Divan Intervention

(Randy Mays)
By Terry Ward
Special to The Washington Post
Sunday, March 11, 2007

Sure, there were cathedrals around every corner, interesting museums and hostels full of Australian backpackers keen to get their party on. But for University of Pennsylvania student Jim Goldblum, who spent the autumn of 2005 backpacking around Europe while studying abroad in Spain, something was missing.

"It gets a little monotonous, honestly," he said, referring to hostel life. "You're constantly meeting Australians. Sometimes I felt like I was more in Australia."

So when Goldblum, 22, decided to continue his European travels in 2006, he opted to change his tactic. He swapped bunk-hopping in hostels for CouchSurfing -- just about everywhere.

Goldblum is among a growing legion of independent young travelers turning to the CouchSurfing Project to stretch their budgets and to ensure that their travel experiences go beyond just ticking off the sights. The free Internet service, founded in 2004, connects travelers with hosts around the world offering floor space, a couch or sometimes an entire bedroom, all for the grand sum of nothing.

The average age of a CouchSurfing member is 25, with more than 44 percent of the site's 173,000-plus members falling between the ages of 18 and 24. Most CouchSurfers hail from Europe, home to more than 75,000 members, with North America's nearly 60,000 members making it the second-most-active CouchSurfing continent.

"It just completely changed things," Goldblum said, back home in Philadelphia. One time he had an entire wing to himself in a luxurious seaside apartment in Porto, Portugal. On another occasion, a University of Warsaw student acted as Goldblum's personal tour guide in Poland, taking him along with her everywhere -- from local markets to the underground club scene.

Divans are available in 213 countries, in places as diverse as Jamaica, Singapore and Ghana. One Florida member, "Captn Bob," offers travelers a private aft cabin on his sailboat. There are even a handful of couches on offer in Saudi Arabia (a member in Riyadh appears vaguely royal, pictured atop a stately white horse).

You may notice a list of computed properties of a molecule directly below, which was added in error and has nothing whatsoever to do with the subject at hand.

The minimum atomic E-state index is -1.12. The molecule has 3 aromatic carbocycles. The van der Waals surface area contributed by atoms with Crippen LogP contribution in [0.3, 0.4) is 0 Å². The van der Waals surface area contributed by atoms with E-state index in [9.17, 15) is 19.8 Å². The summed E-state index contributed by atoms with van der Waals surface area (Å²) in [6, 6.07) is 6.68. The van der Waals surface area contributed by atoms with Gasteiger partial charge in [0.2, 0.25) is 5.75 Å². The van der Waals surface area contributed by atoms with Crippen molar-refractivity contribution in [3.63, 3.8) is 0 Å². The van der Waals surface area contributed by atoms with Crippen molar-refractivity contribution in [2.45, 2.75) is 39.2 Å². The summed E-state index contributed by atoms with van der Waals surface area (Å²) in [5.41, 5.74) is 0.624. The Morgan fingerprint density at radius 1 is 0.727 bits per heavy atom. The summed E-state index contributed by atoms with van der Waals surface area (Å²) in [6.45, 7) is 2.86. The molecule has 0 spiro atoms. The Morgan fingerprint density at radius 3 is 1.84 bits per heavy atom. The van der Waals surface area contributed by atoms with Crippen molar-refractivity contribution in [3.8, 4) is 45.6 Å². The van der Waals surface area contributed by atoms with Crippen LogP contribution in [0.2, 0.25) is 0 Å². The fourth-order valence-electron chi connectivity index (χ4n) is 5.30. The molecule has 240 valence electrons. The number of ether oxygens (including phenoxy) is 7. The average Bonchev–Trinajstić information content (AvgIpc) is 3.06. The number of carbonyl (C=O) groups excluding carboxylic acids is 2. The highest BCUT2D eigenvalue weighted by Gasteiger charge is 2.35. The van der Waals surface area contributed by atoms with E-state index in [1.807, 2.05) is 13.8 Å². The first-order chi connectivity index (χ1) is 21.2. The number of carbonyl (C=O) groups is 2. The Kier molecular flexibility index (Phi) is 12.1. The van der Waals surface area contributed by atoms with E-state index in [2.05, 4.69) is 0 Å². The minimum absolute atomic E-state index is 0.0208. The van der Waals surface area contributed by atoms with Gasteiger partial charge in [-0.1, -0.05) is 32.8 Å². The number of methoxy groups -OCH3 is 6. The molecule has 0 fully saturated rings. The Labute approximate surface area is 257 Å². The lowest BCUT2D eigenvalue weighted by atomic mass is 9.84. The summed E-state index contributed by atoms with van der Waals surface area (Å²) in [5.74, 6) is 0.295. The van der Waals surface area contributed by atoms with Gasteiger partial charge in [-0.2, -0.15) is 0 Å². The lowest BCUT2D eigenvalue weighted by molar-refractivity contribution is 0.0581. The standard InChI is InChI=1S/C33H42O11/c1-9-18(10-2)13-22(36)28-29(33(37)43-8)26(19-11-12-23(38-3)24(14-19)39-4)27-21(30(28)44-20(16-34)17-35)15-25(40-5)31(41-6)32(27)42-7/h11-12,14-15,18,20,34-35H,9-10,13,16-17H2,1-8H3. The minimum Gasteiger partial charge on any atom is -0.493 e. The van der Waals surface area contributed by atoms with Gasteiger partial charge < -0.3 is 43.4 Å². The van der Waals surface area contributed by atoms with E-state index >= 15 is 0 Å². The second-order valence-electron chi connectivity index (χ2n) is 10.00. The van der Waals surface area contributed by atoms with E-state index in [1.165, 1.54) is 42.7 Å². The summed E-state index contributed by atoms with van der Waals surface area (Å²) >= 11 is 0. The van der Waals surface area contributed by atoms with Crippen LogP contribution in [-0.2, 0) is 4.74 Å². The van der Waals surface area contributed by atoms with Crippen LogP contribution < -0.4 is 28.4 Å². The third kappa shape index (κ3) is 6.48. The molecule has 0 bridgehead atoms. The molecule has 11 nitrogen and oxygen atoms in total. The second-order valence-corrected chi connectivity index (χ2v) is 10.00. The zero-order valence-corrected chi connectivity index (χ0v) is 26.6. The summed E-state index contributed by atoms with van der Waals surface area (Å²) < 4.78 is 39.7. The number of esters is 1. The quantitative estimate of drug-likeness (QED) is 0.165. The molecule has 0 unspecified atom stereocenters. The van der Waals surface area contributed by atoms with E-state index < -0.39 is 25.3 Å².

Here's how it works: You create a profile at http://www.couchsurfing.com/, choose your travel destination, then request accommodations by contacting potential hosts through e-mail that's routed through the site. If all goes well, you'll be welcomed to stay for a night or more. There's no obligation to host.

CouchSurfing is the brainchild of Casey Fenton, 28. Before he came up with the idea, Fenton had his fair share of what are commonly referred to as "real jobs," among them working as a computer programmer in New Hampshire and as a legislative aide in Alaska.

Preparing for a last-minute escape to Reykjavik, Iceland, Fenton went about looking for accommodations in a most unusual (some might say illegal) way: He hacked into the University of Iceland's student directory and e-mailed hundreds of female students, indicating a desire to experience the real Iceland with them.

More than 50 people responded, and Fenton proceeded to have the time of his life.

"When I got back from Iceland, I was like, 'Yeah, I get it now,' " Fenton said. "It all started clicking into place, and I started working on [the Web site]." Now, with more than 400 people joining every day, keeping up with CouchSurfing has become a full-time job.

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